Ethics & Public Policy Center

Smile Like Yours, A

Published in EPPC Online on August 1, 1997



A Smile Like Yours, directed by Keith Samples (co-written by Samples and Kevin Meyer), starts off as a kind of throwback to those 1950s comedies in which a lovable ditz of a wife went around getting into trouble which her steady, long-suffering straight-man of a husband would then have to get her out of. George Burns and Gracie Allen, Desi Arnaz and Lucille Ball come irresistably to mind. Presumably they are meant to, since there is one long scene in the middle of the movie in which our updated couple, Danny and Jennifer Robertson (Greg Kinnear and Lauren Holly) simply sit and watch the episode of “I Love Lucy” in which Ricky gets the news, in a typically wacky fashion, that Lucy is pregnant.

The thread of connection here is that Danny and Jennifer are trying to conceive a child and are unable to do so. Predictable jokes and over-familiar situations abound as the two make love in odd places and at odd times, then visit a fertility clinic with all its potential for cute embarrassment. A large, grim-faced, unsympathetic woman nurse takes a prurient interest in Danny and looks like a very big baby herself. Each partner has a funny friend at work — Danny installs elevators along with marriage-weary Steve (Jay Thomas) while Jennifer sells perfumes and “aromatherapy” along with man-hungry Nancy (Joan Cusack) — and each has a potential suitor just waiting for the inevitable moment when we know misunderstanding will (temporarily) drive them apart. Danny is pursued by a glamorous architect called Lindsay (Jill Hennessy) and Jennifer, so that she may be elevated above the level of sex object, is courted for a perfume she has invented by Richard Halstrom (Christopher McDonald), a big cosmetics tycoon. Naturally she proves a shrewd businesswoman. Nowadays, a girl can’t overdo the ditzy act.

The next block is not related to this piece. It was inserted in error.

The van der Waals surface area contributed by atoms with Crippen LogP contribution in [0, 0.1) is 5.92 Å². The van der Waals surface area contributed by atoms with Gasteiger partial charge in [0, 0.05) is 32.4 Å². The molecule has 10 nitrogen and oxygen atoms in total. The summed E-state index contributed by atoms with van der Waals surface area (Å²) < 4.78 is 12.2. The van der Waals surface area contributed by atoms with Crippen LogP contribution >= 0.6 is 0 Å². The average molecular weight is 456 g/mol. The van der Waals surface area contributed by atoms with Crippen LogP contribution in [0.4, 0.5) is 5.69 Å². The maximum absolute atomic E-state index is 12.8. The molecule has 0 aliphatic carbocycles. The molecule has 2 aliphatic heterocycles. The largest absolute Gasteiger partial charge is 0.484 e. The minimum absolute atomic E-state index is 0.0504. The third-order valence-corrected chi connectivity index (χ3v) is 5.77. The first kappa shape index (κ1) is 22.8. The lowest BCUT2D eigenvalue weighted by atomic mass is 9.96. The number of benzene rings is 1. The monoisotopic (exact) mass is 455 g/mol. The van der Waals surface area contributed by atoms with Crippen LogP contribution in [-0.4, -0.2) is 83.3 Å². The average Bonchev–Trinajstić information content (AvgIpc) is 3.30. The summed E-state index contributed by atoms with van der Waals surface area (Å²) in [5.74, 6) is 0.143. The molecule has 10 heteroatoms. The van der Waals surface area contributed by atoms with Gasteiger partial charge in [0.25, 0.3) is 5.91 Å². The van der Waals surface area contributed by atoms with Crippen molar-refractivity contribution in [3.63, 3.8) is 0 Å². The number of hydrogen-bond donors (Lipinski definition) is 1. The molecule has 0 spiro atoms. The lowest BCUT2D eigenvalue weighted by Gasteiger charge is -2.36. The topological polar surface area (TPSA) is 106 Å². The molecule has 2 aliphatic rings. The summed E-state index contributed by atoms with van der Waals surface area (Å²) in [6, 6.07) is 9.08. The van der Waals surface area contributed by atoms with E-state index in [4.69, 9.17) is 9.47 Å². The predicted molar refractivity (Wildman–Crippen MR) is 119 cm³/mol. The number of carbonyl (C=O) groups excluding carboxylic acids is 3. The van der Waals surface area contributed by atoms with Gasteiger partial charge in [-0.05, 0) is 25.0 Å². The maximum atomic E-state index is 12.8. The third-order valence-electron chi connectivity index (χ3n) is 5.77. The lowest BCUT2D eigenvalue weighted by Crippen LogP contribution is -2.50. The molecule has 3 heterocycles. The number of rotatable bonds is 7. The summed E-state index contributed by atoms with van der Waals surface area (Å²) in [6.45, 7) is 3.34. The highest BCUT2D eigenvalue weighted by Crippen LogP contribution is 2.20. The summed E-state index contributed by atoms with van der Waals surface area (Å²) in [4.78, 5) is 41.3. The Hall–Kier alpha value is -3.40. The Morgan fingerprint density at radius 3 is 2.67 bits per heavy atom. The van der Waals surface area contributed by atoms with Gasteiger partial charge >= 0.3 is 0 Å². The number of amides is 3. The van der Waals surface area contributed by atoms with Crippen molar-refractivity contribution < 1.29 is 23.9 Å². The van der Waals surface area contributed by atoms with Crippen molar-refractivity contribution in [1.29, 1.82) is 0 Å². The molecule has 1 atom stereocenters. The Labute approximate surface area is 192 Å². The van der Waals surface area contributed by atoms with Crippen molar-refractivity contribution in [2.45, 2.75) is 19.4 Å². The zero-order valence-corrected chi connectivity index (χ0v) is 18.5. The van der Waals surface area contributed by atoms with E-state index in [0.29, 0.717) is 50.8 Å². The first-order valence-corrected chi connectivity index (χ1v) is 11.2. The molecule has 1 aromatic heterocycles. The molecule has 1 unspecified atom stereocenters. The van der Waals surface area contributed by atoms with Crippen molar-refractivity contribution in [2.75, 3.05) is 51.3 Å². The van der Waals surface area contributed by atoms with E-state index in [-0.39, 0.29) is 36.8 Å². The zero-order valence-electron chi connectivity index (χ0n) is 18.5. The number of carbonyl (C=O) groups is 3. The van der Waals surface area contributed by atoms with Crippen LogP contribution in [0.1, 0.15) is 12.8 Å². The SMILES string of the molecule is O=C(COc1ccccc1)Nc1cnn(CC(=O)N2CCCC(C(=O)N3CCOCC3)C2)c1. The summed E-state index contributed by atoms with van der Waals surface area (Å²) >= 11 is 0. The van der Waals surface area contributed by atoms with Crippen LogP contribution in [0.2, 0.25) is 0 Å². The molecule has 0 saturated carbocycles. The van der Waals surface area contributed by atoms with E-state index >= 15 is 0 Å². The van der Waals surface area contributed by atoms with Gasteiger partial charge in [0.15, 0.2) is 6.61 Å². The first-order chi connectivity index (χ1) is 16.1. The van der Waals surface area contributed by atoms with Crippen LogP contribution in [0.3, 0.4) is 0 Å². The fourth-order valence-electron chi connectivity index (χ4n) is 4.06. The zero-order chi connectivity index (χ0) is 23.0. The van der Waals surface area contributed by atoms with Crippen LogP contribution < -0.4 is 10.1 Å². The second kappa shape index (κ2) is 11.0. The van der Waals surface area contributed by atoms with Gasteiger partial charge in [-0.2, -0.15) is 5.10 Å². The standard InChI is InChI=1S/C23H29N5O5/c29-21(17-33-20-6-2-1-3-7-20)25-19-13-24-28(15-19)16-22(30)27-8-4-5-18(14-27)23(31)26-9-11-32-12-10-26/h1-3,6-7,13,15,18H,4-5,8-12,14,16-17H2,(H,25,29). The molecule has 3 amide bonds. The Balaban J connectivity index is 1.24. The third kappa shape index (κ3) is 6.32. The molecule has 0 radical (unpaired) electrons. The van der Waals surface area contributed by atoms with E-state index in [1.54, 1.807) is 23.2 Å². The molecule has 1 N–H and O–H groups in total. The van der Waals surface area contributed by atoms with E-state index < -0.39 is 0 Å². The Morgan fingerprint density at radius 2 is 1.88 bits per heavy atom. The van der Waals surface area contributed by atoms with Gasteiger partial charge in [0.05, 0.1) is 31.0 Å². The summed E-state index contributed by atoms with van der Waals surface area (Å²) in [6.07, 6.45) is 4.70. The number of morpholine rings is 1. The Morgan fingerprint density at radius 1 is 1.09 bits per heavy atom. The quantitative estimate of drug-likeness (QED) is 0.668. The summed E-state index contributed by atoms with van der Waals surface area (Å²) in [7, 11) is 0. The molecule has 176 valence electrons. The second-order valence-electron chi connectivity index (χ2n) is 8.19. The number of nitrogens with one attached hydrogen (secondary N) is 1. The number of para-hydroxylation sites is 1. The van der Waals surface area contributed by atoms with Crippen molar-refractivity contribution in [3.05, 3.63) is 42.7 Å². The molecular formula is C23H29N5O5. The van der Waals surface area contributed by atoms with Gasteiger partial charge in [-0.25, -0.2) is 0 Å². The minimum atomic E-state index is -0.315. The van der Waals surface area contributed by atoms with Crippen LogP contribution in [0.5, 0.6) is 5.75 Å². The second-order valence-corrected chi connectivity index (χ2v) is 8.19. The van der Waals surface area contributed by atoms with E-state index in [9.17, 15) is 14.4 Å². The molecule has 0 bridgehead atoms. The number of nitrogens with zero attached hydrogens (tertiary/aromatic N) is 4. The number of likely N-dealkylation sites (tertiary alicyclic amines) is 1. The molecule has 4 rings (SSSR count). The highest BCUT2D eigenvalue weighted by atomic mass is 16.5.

There are only two things wrong with this movie, the plot and the stars. The plot revolves, as plots in these kinds of movies almost invariably do, around the temporary estrangement of the principals, but this is so artificial as to be unbelievable. Jennifer lies to Danny on two occasions, once when she takes his sperm to the doctor (Donald Moffat) for testing without his permission and then again when she is entertaining offers from Halstrom. There is not enough reason given for either of these deceptions for them to make much sense to us, and so Danny’s anger when he finds out also looks strange, particularly as he has been seeing the architect (though avoiding any sexual entanglement) on the sly. “You didn’t have to lie to me, Jennifer,” says reproachful Danny. “I love you enough to handle the truth, whatever it is.” But there’s the problem: “the truth” , as it turns out, is not something that requires much handling. So what is all the fuss about?

But the problems with the plot are nothing compared to the problems with the stars. There is simply no other way to say it: Greg Kinnear and Lauren Holly are neither attractive enough nor likeable enough for us to care very much what happens to them. They are smug, self-centered yuppies with unremarkable intelligence or wit and bland looks. One cannot imagine anyone lusting after either of them, let alone the stunning Miss Hennessy. Presumably their mutual attraction is accounted for by the fact that they are of the same sub-species, but it remains a mystery why it is that they have this strong desire to reproduce themselves. In short, they are utterly charmless. Cary Grant and Katherine Hepburn, James Stewart and Marlene Dietrich, Clark Gable and Sophia Loren might have brought it off. These two, never.

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